1. What treatment/medication will I be prescribed for my Bronchitis?
Though this will depend on your doctor, the treatment can be generalised into:
Treatment of Acute Bronchitis:
The treatment is usually done to tackle the symptoms since it has a virus orientation. So the doctor may prescribe Decongestants to open up the nasal passage, expectorants to loosen the thick phlegm and mucus build up, cough suppressants to soothe the hacking and lingering cough, and Non-steroidal Anti-inflammatory Drugs such as aspirins, paracetamols etc to treat the fever and sore throat. Antibiotics are rarely given. The patient is asked to rest, drink plenty of fluids and breathe warm and humid air. Apart from this the patient is advised to stay away from irritants/pollutants, smoking, alcohol and caffeine until fully recovered. Usage of a vaporizer and hot baths is also recommended.
Treatment of Chronic Bronchitis:
This would include the usage of antibiotics. Inhalation of corticosteroids to minimise respiratory epithelium damage is also recommended. Bronchospasms are treated using bronchodilators such as Beta-Adrenergic Agonists and low oxygen levels in the blood may be tackled by usage of oxygen cylinders. Avoidance of irritants such as smoke, dust, pollutants, tobacco, and alcohol is recommended.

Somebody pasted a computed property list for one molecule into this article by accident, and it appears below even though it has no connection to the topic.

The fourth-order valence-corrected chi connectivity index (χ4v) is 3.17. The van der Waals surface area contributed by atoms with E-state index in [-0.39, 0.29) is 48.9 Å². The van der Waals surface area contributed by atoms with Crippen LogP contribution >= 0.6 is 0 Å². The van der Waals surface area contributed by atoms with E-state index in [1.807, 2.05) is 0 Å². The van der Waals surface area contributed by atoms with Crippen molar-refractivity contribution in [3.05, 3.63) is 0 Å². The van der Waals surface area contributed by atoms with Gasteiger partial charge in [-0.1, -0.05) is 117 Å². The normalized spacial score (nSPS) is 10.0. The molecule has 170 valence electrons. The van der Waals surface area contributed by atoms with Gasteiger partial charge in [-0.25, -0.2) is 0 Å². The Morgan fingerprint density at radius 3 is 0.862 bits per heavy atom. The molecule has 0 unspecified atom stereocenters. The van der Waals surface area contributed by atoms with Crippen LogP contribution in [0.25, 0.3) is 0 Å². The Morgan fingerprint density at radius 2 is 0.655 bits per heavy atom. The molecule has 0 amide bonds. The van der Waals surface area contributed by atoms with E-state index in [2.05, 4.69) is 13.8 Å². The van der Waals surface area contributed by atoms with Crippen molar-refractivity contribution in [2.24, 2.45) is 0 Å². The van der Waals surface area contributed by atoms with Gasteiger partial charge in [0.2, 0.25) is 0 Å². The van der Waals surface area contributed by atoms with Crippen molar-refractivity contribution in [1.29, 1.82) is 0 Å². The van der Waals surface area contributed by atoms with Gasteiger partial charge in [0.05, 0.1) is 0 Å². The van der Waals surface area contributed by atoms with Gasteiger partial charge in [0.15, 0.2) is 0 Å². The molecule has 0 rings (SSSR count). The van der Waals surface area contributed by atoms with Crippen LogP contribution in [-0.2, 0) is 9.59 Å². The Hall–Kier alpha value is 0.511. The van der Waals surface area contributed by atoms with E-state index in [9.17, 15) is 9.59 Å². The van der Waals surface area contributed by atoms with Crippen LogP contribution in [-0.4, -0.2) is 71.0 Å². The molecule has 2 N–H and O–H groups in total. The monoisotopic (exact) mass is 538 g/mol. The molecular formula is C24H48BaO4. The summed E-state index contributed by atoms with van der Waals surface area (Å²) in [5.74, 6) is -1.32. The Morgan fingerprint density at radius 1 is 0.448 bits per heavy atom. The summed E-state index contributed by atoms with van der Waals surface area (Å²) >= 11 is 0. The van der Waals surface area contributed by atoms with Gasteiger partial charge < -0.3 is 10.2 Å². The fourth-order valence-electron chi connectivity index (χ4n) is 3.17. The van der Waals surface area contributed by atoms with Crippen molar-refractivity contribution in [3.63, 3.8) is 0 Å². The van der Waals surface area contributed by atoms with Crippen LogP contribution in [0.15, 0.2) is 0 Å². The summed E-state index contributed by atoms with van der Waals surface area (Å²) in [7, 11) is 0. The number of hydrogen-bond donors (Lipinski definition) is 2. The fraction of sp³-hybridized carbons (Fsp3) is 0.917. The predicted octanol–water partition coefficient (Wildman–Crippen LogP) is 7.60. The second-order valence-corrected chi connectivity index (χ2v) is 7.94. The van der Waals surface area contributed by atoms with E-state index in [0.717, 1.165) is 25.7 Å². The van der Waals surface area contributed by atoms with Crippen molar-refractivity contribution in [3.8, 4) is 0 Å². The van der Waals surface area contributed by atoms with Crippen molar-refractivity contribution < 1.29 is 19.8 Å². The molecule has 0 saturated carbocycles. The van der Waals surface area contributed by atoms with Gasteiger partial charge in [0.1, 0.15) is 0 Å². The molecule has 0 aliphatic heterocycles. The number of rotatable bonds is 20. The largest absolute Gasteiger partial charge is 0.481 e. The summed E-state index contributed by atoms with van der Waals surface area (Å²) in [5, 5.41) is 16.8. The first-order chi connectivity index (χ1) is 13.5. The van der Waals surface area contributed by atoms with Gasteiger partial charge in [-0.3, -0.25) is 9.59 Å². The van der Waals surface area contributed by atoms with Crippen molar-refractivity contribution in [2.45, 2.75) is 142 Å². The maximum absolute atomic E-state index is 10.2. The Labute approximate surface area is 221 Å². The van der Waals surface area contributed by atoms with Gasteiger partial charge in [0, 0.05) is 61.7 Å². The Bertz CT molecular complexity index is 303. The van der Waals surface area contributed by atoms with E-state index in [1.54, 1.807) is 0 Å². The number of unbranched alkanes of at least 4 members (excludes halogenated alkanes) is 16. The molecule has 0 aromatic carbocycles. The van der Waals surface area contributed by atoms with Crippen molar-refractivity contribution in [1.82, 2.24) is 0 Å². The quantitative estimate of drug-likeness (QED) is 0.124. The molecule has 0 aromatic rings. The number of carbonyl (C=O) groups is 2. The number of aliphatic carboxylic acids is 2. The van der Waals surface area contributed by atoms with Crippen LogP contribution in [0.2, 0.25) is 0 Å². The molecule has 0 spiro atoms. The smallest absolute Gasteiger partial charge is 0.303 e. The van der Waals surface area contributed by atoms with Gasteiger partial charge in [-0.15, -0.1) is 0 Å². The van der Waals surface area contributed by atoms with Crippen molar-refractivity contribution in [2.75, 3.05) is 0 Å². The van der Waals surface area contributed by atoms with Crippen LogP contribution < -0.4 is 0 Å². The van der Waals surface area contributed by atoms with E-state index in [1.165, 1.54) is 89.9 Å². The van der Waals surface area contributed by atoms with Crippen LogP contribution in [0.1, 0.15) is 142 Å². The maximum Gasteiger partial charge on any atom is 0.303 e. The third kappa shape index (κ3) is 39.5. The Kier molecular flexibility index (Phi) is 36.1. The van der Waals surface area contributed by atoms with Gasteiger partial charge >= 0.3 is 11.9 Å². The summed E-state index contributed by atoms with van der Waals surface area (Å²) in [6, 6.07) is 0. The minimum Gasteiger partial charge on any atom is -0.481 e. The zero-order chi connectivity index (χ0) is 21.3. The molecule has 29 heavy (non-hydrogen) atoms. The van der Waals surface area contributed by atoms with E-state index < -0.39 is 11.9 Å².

2. What are the prevention tips for Bronchitis?
• Repeated washing of hands especially before eating or drinking
• Practice of personal hygiene
• Taking of prescribed medication correctly
• Avoiding areas which are known to have air pollution and suspended irritants
• Limiting or avoiding exposure to infected patients
• Getting pneumonia shots prescribed by your doctor
• Using mask to cover your mouth and nose of in a risky area
3. What are the risk factors involved?
Factors such as exposure to air pollutants, suspended air irritants, smoke, chemical fumes, toxic gases, dust etc increase your risk of coming down with Bronchitis. Other risk factor includes the phenomenon where stomach juices are repeatedly pushed up and back unto your oesophagus. Weak immunity always plays an abeting role in most diseases.